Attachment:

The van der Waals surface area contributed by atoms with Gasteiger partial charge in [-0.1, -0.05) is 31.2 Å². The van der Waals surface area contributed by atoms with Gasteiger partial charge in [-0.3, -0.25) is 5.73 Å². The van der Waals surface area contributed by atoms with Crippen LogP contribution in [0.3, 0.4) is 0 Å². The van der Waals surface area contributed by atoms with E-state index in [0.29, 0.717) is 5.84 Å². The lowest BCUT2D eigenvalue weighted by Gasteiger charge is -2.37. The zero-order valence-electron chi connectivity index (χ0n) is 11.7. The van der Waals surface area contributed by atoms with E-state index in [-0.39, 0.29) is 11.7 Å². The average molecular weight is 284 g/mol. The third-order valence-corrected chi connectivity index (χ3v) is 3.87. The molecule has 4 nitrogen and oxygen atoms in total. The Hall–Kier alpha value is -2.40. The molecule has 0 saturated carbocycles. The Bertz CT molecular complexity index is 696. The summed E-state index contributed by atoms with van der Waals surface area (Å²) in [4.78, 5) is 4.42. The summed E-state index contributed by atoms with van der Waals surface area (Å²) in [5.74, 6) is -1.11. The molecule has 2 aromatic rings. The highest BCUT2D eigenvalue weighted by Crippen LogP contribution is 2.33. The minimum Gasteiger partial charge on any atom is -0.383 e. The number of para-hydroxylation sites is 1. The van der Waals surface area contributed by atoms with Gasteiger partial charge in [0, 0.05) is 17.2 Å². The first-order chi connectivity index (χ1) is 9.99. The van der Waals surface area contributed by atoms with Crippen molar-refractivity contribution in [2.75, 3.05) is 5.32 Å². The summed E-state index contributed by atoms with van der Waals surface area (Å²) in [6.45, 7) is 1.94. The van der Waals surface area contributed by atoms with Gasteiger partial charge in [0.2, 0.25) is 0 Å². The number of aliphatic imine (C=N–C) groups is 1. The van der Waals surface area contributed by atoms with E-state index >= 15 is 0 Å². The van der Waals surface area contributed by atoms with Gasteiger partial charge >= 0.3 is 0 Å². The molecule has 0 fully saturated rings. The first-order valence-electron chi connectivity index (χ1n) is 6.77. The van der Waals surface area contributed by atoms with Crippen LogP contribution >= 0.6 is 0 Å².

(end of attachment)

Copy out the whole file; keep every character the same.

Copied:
The van der Waals surface area contributed by atoms with Gasteiger partial charge in [-0.1, -0.05) is 31.2 Å². The van der Waals surface area contributed by atoms with Gasteiger partial charge in [-0.3, -0.25) is 5.73 Å². The van der Waals surface area contributed by atoms with Crippen LogP contribution in [0.3, 0.4) is 0 Å². The van der Waals surface area contributed by atoms with E-state index in [0.29, 0.717) is 5.84 Å². The lowest BCUT2D eigenvalue weighted by Gasteiger charge is -2.37. The zero-order valence-electron chi connectivity index (χ0n) is 11.7. The van der Waals surface area contributed by atoms with E-state index in [-0.39, 0.29) is 11.7 Å². The average molecular weight is 284 g/mol. The third-order valence-corrected chi connectivity index (χ3v) is 3.87. The molecule has 4 nitrogen and oxygen atoms in total. The Hall–Kier alpha value is -2.40. The molecule has 0 saturated carbocycles. The Bertz CT molecular complexity index is 696. The summed E-state index contributed by atoms with van der Waals surface area (Å²) in [4.78, 5) is 4.42. The summed E-state index contributed by atoms with van der Waals surface area (Å²) in [5.74, 6) is -1.11. The molecule has 2 aromatic rings. The highest BCUT2D eigenvalue weighted by Crippen LogP contribution is 2.33. The minimum Gasteiger partial charge on any atom is -0.383 e. The number of para-hydroxylation sites is 1. The van der Waals surface area contributed by atoms with Gasteiger partial charge in [0, 0.05) is 17.2 Å². The first-order chi connectivity index (χ1) is 9.99. The van der Waals surface area contributed by atoms with Crippen molar-refractivity contribution in [2.75, 3.05) is 5.32 Å². The summed E-state index contributed by atoms with van der Waals surface area (Å²) in [6.45, 7) is 1.94. The van der Waals surface area contributed by atoms with Gasteiger partial charge in [0.2, 0.25) is 0 Å². The number of aliphatic imine (C=N–C) groups is 1. The van der Waals surface area contributed by atoms with E-state index >= 15 is 0 Å². The van der Waals surface area contributed by atoms with Gasteiger partial charge >= 0.3 is 0 Å². The molecule has 0 fully saturated rings. The first-order valence-electron chi connectivity index (χ1n) is 6.77. The van der Waals surface area contributed by atoms with Crippen LogP contribution >= 0.6 is 0 Å².